Four Flight Attendants Charged After Smuggling Drug Money on Commercial Flights

On Wednesday, four flight attendants were charged with multiple offenses for their suspected involvement in smuggling drug money to the Dominican Republic on commercial flights over an extended period.

The flight attendants leveraged their “Known Crewmember” (KCM) status with the TSA, which granted them access to a dedicated security lane at airports like John F. Kennedy and others, where they faced reduced scrutiny.

According to the U.S. Attorney’s Office (USAO) in the Southern District of New York, an estimated $8 million in cash was purportedly carried in their luggage during the years-long smuggling operation, as they flew from New York to the Dominican Republic.

Charlie Hernandez, aged 42 from West New York, Sarah Valerio Pujols, aged 42 from the Bronx, Emmanuel Torres, aged 34 from Brooklyn, and Jarol Fabio, aged 35 from New York, have each been charged with operating an unlicensed money transmission business and entering an airport in breach of security requirements.

Ms. Pujols and Mr. Hernandez face additional charges of conspiring to operate an unlicensed money transmission business. Furthermore, Ms. Pujols has been charged with one count of bulk cash smuggling.

“As alleged, the defendants knowingly smuggled large amounts of illicit money linked to the sale of narcotics, to include fentanyl, and took advantage of airport security checkpoints by using their trusted positions as flight attendants,” said Ivan J. Arvelo, Special Agent in Charge of the New York Field Office of Homeland Security Investigations (HSI) in prepared remarks.

“This investigation has exposed critical vulnerabilities in the airline security industry and has illuminated methods that narcotics traffickers are utilizing. Today’s announcement should serve as a warning to all airline personnel: HSI New York will not tolerate employees’ attempts to abuse their power for the sake of transporting illicit goods,” he continued.

The purported smuggling activities reportedly started in 2014 and persisted until 2022. During this time, all the defendants worked as flight attendants for various international airlines that serviced routes connecting New York City and the Dominican Republic.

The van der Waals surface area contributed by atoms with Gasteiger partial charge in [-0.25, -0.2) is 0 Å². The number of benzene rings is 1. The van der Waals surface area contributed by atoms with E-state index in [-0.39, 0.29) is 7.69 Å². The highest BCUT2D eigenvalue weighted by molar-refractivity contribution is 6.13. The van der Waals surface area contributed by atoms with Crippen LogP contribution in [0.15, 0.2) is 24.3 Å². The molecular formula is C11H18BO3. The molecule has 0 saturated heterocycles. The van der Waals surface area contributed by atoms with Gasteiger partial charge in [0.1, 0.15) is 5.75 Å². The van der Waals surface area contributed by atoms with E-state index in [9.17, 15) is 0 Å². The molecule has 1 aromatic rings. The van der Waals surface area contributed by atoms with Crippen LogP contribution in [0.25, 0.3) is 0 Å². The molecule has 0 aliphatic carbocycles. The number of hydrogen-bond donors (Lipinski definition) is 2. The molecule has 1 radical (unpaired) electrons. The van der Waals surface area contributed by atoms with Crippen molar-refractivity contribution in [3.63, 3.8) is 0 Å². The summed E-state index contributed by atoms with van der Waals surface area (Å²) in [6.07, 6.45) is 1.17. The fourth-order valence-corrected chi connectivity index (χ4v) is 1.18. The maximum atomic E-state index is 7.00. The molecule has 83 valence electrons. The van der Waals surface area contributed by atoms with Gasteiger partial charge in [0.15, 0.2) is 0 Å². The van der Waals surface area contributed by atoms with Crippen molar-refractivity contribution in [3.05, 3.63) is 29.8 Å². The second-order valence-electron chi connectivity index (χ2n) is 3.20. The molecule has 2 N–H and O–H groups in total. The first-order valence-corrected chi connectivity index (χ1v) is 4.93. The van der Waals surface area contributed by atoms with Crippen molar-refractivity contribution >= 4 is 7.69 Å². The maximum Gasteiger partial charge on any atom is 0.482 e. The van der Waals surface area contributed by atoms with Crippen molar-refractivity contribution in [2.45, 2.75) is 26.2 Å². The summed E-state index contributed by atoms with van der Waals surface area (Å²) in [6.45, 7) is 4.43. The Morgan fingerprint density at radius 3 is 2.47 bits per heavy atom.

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In 2021, a cooperating witness, arrested for running a money laundering organization in New York City, assisted the attorney general and Homeland Security in their probe. One tactic employed within his operation to transfer cash earnings from drug deals in New York City to the Dominican Republic involved collaborating with corrupt flight attendants.

Following this, HSI orchestrated sting operations with the help of this informant and another cooperating individual. Allegedly, the flight attendants would receive large amounts of cash from the first informant in New York City, navigate it through airport security using the KCM lane, and then transfer it to other participants in the money laundering scheme in the Dominican Republic.

Reportedly, the attendants would receive a fee, typically a small percentage of the sum they were smuggling.

“As alleged, these flight attendants smuggled millions of dollars of drug money and law enforcement funds that they thought was drug money from the United States to the Dominican Republic over many years by abusing their privileges as airline employees,” said Damian Williams, U.S. Attorney for the Southern District of New York.

“Today’s charges should serve as a reminder to those who break the law by helping drug traffickers move their money that crime doesn’t pay,” Williams added.

When questioned about whether they informed the TSA about security gaps concerning airline attendants at the nation’s airports, a spokesperson for the U.S. Attorney General’s Office declined to provide a response.

“They were all bailed subject to the same conditions: $50,000 bond, 1 co-signer. They all have one week to fulfill their conditions,” the spokesman said via email.

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The post Four Flight Attendants Charged After Smuggling Drug Money on Commercial Flights appeared first on www.conservativeroof.com.

By Hunter Fielding
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